When I first started teaching in 1991, I held some of the same views about crummy parenting and lazy kids I see expressed here; i.e. WTF is wrong with people? After nearly 20 years, though, I'm fairly comfortable asserting that the vast majority of human beings want similar things in life, but they don't all have the good fortune to be born into cultural or socioeconomic groups that have a lot of success achieving those things. I'm not certain that public education ever WAS really designed to create the kind of citizens this country needs, but that's a different discussion. I am damn sure, though, that the emphasis on test-taking, standards, and "rigor for all" that started with the publication of "A Nation at Risk," morphed into NCLB, and is now known as Race to the Top (barf) is doing jack shiat toward that end.
 
2010-05-17 09:33:39 PM  
ImpromptuRhymes:
The other problem is the union government employed assholes don't do anything. There's a stretch of road about one and a half miles long by my house that they've spent the last 2.5 years paving and putting in sidewalks. (A 6 mo. to 1 yr. job ANYWHERE else.) The state spends money for them to stand around.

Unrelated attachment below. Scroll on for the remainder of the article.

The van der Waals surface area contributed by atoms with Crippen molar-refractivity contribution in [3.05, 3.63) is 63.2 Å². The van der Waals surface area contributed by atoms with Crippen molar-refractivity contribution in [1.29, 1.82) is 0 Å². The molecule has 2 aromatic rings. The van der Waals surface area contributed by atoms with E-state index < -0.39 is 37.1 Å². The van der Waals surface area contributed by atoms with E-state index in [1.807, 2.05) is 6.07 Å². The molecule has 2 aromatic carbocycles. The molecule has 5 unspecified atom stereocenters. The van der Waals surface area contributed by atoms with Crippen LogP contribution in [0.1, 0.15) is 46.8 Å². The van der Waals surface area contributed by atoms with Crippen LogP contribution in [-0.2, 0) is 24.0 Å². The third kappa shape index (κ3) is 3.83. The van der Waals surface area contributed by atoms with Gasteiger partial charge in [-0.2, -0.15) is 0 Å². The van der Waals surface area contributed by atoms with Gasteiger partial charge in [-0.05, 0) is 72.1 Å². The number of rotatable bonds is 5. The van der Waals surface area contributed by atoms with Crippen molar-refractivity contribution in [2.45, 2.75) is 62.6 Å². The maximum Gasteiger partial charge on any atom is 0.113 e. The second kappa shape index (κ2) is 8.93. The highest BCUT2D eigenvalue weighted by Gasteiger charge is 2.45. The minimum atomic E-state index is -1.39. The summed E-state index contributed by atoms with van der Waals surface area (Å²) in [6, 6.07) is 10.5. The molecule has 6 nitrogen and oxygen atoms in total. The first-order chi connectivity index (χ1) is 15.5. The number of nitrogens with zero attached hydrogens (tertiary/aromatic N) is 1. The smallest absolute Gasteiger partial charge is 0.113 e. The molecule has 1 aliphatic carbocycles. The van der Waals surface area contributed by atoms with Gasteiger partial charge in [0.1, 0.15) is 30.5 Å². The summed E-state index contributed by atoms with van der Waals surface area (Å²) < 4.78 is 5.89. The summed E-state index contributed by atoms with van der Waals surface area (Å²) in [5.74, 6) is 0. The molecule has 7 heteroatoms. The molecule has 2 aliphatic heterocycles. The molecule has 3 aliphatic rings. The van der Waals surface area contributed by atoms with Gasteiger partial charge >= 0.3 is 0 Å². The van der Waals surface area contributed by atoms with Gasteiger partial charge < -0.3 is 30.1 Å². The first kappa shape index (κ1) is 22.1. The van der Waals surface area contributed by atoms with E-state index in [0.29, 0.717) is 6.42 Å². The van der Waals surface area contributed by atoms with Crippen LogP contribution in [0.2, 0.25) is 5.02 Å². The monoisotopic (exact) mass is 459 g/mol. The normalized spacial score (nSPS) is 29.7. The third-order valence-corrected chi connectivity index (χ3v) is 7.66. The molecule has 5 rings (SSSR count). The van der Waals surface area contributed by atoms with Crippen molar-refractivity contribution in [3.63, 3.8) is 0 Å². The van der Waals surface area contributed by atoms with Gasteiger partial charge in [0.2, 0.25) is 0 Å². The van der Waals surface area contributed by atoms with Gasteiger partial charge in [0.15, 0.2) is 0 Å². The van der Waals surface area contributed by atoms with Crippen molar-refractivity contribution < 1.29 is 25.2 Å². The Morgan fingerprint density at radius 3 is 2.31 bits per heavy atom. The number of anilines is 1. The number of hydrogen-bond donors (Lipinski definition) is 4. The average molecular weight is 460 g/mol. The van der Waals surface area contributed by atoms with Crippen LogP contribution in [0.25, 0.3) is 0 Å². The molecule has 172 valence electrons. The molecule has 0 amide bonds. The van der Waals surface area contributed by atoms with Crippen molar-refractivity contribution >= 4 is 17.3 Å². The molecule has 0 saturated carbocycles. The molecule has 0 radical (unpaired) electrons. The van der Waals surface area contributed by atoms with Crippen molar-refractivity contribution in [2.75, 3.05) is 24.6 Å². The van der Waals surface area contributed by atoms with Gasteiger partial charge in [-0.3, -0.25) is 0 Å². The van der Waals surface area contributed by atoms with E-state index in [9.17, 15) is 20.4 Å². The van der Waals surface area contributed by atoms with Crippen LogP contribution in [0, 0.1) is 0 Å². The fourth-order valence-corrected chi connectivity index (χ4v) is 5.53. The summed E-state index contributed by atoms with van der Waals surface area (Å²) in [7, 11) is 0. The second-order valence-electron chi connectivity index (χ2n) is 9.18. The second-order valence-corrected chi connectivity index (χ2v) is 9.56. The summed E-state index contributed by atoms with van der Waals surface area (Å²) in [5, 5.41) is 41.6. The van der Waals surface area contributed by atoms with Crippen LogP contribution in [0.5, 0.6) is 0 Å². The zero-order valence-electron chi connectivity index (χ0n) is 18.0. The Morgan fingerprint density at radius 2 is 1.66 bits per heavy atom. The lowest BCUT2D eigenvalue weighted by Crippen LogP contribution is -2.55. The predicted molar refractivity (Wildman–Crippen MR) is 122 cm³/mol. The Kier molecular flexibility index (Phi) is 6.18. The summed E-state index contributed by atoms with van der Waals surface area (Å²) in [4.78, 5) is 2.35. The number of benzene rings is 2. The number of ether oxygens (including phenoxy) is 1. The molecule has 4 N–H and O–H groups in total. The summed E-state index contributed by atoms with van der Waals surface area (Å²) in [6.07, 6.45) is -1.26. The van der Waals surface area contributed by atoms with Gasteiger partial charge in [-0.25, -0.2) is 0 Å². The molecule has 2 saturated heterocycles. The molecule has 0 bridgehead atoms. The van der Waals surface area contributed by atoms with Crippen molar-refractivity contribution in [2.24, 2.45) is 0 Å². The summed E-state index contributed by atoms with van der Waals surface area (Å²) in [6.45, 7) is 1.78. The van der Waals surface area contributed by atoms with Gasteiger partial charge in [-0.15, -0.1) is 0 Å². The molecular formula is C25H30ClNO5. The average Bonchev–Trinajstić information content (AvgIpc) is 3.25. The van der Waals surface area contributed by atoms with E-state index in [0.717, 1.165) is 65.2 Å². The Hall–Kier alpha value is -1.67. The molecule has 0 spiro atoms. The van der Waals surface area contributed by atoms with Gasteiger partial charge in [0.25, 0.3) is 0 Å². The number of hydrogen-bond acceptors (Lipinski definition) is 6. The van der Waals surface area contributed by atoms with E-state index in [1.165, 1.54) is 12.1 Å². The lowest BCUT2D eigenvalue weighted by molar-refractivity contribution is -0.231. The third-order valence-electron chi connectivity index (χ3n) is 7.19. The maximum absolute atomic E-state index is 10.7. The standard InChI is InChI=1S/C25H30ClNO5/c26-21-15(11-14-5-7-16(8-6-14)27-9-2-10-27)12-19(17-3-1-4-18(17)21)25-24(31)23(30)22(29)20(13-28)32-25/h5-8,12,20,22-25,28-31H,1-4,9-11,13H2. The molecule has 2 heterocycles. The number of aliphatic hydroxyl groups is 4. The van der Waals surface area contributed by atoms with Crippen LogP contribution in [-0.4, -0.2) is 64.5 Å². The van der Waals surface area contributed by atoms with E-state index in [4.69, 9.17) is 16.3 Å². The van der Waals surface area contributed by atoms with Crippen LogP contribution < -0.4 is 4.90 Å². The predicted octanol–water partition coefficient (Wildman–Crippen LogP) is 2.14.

I could go on forever about the rampant corruption, but I'll spare you.


Please do. Please spare us the anti-union crap.

Georgia is a right-to-work state (that means NO unions!). The Georgia stretch of I-95 was supposed to be widened to 6 lanes in time for the 1996 Olympics.

They are still adding that third lane on both sides in McIntosh and Glynn counties. STILL.

We have no unions. Private companies are "building" this road.
 
2010-05-17 09:35:24 PM  
libbynomore2: "There has always been agreement on these points: that we all want what is best for our students, and that significant changes are needed at Central Falls High School," teachers union president Jane Sessums said in the statement.



Why does nearly every teachers union insist on continuing to spew the most irritatingly bogus talking point: " we want what's best for the kids ? "